IB DP Chemistry: SL复习笔记10.2.13 Reactions of Benzene

Reactions of Benzene

  • Arenes are very stable compounds due to the delocalisation of π electrons in the ring
    • This is because the electron density is spread out over the molecule instead of being confined to a small area
  • During chemical reactions such as substitution reactions, this delocalised ring is maintained
  • Addition reactions however, disrupt the aromatic stabilisation so they are not favoured


  • Halogenation reactions are examples of electrophilic substitution reactions
  • Arenes undergo substitution reactions with chlorine (Cl2) and bromine (Br2) in the presence of anhydrous AlCl3 or AlBr3 catalyst respectively to form halogenoarenes (aryl halides)
    • The chlorine or bromine act as an electrophile and replaces a hydrogen atom on the benzene ring
    • The catalyst is required for the reaction to take place, due to the stability of the benzene structure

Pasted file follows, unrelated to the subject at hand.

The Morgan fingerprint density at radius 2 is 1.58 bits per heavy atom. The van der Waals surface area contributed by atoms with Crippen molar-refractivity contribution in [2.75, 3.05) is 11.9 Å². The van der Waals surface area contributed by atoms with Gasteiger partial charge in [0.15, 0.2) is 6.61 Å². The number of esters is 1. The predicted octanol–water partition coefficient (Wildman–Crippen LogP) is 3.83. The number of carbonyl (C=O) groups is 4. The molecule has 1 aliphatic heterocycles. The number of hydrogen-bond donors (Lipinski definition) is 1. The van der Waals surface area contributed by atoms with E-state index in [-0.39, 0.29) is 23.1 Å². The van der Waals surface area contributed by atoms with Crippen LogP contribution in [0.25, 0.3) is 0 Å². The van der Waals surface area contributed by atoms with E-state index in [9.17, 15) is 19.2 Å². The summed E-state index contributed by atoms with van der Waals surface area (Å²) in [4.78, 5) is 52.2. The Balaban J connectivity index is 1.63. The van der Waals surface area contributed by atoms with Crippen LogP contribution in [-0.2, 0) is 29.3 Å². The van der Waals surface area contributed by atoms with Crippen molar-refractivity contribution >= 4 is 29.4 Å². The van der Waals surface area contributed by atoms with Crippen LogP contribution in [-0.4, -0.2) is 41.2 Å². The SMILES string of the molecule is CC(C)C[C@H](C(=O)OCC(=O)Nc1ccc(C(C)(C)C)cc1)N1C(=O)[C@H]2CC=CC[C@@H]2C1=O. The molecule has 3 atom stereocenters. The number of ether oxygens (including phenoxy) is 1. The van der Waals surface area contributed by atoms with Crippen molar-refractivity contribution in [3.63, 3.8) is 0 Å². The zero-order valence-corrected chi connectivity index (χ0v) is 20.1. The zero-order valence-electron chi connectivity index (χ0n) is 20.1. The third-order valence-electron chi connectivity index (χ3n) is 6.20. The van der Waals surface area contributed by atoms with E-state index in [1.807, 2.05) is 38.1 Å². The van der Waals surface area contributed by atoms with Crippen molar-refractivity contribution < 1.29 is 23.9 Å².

Arenes undergo substitution reactions with halogens to form aryl halides

  • Alkylarenes such as methylbenzene undergo halogenation on the 2 or 4 positions
  • This is due to the electron-donating alkyl groups which activate these positions
  • The halogenation of alkylarenes therefore result in the formation of two products


Alkylarenes are substituted on the 2 or 4 position

  • Multiple substitutions occur when excess halogen is used


In the presence of excess halogen, multiple substitutions occur


  • Another example of a substitution reaction is the nitration of arenes
  • In these reactions, a nitro (-NO2) group replaces a hydrogen atom on the arene
  • The benzene is reacted with a mixture of concentrated nitric acid (HNO3) and concentrated sulfuric acid (H2SO4) at a temperature between 25 and 60 oC


Nitration of benzene

  • Again, due to the electron-donating alkyl groups in alkylarenes, nitration of methylbenzene will occur on the 2 and 4 position


Nitration of alkylarenes